Irreversible Pulpitis

Tooth pain is usually a sign of a cavity and the tooth may erode if left untreated, and bacteria may enter into the tooth, which will lead to inflammation. In most cases, the inner part of the tooth—pulp—will become inflamed and leads to a condition called pulpitis.

What Is Pulpitis?

A tooth consists of three different parts: the enamel, the dentin and the pulp. The pulp is where the blood vessels, nerves and cells of the tooth are housed. When the tooth pulp becomes inflamed, the condition is called pulpitis and there are two types of this condition: reversible pulpitis and irreversible pulpitis.

Reversible pulpitis: a mild inflammation of the pulp of the tooth. When treated, the inflammation will subside and the tooth will return to normal. However, if left untreated, the inflammation will worsen and cause irreversible damaged to the tooth.

Irreversible pulpitis: with this condition, there is usually severe inflammation in the pulp of the tooth from which it is unlikely to recover. The pulp of the tooth will swell and it can become so swollen that the blood supply to the area is cut off. When this happens, the tooth is more likely to die and it will need to be treated with a root canal or be extracted.

What Causes Irreversible Pulpitis?

Trauma or Decay of the Tooth

This condition is usually caused by either trauma or decay of the tooth. Trauma to the tooth that causes this condition may be the result of an injury to the tooth resulting from a dental procedure, such as a filling that is close to the nerve or bad crown preparations on a tooth that no longer has a root present.

A fractured or cracked tooth caused from biting down on something hard or a blow to the tooth that moves the nerve within the socket can also result in pulpitis. In addition, if the tooth moves too quickly through the bone, usually from trauma like an injury, the blood supply of the tooth can be cut off.

Natural Tooth Decay

Another cause of irreversible pulpitis is natural tooth decay. If the decay goes too deep, such as into the dentine or to the nerve, the pulp can become severely inflamed and become damaged. Extreme sensitivity to hot, cold or sweets may also result in this condition.

The dentine of the tooth, which is the layer beneath the enamel, is porous because it has tubes running through it. As it gets closer to the nerve, the tubes become wider and will allow more bacteria to enter the pulp of the tooth. This causes more inflammation and increases the chances of this condition.

Symptoms of Irreversible Pulpitis

The primary symptom of irreversible pulpitis is pain. Pain is usually stimulated when hot, cold or sweet foods or drinks are consumed or get packed into a cavity. When stimulated, the pain is rather sharp and it is usually described as a shooting or piercing pain. Even when the stimuli are no longer present, the pain can continue for up to an hour.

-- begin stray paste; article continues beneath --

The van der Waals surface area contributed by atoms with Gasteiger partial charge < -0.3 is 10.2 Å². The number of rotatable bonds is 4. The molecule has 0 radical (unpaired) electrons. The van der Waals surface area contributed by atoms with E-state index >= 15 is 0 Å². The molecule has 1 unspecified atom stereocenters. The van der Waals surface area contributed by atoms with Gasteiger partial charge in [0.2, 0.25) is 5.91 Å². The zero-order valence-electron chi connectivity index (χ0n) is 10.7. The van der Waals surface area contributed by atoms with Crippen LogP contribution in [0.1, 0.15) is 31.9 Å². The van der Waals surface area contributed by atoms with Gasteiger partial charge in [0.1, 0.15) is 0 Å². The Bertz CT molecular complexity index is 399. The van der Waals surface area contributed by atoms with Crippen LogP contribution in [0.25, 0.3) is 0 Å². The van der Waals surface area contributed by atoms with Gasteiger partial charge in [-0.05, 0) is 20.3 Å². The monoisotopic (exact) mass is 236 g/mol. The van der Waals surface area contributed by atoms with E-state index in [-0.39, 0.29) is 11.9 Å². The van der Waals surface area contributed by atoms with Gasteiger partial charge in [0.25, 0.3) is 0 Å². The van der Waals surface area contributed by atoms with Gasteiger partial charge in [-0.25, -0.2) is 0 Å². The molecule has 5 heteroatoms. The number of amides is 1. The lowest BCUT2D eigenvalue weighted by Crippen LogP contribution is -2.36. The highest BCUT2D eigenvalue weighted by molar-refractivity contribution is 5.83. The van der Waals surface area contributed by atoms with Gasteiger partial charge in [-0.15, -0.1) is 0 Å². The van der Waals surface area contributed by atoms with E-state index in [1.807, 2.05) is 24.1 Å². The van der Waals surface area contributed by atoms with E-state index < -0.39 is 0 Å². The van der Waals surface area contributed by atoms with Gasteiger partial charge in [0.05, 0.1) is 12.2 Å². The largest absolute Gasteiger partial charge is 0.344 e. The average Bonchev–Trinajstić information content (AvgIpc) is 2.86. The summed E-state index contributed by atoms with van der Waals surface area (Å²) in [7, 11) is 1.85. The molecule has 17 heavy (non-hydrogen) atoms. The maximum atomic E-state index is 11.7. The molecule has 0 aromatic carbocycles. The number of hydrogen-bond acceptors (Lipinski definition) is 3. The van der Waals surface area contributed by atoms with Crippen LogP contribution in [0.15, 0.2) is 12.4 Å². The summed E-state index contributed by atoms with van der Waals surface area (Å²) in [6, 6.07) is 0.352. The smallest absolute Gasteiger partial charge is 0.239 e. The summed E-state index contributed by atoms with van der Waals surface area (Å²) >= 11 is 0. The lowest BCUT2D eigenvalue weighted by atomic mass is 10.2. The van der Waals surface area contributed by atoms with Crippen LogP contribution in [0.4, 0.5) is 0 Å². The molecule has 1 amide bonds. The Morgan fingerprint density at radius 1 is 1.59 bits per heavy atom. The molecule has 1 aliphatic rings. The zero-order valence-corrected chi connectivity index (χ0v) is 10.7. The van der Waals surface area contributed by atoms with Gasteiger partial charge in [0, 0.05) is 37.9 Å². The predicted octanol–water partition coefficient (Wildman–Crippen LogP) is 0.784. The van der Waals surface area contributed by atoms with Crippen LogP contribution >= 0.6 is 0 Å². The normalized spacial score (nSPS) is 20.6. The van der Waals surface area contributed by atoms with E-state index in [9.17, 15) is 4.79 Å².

The pain can spread to adjacent teeth or it can run along the jaw, up into the ear and temple. The pain can also be exacerbated by bending over or lying down. Sometimes, it can be so bad that it wakes the sufferer up at night or keeps him or her from being able to sleep.

How Is Irreversible Pulpitis Diagnosed?

To confirm that his condition of the tooth is present, a dentist can diagnose it by:

Visual Inspection

When a dentist is examining a patient's teeth after a complaint of pain, he or she may see a deep cavity involving the pulp of the tooth. The dentist may also spot secondary caries, a tooth disease, when doing a restoration to the tooth and confirm it with a probe. If the dentist deeply probes the tooth into the pulp, both the source of pain and bleeding can be spotted.

Radiograph

After taking images of the patient's teeth, usually x-rays, the dentist may be able to see the pulp of the tooth, caries under a filling or a deep cavity. The periapical, which is the area around the root of the tooth, may appear normal, but there may be some widening of the periodontal ligaments.

Percussion

A pus-like fluid secreting from the pulp increases the pressure within the tooth and causes it to be tender when it is touched or gently tapped.

Vitality Tests

A dentist may use cold stimuli to test the tooth, as it will cause pain if the disease is present. If cold also helps to relieve the pain, instead of heat, which can intensify the pain, then the dentist can diagnose the condition.

How Is Irreversible Pulpitis Treated?

The main treatment for irreversible pulpitis is to perform an endodontic treatment, or a root canal, to help relieve the symptoms and inflammation. An Endodontist will take an image of the tooth to evaluate the root and the bones of for signs of disease.

If infection is present, it can be treated during the root canal. However, in some cases, a course of antibiotics may need to be used to help clear the infection before the root canal can be performed. If a root canal cannot be done, then the tooth may need to be pulled, or extracted.

How to Prevent Pulpitis

The best way to prevent pulpitis is to have good oral hygiene. By brushing your teeth, flossing and going to the dentist for regular checkups, you can prevent most tooth problems. It is recommended that you brush your teeth at least 2-3 times a day with a fluoride toothpaste and brush each tooth individually, on both the inside and the outside of the tooth.

Along with brushing, dental floss should be used to remove stuck food particles between your teeth. In addition, rinsing with a fluoride mouthwash will also help to prevent cavities and tooth decay that can lead to diseases like pulpitis.

 
 
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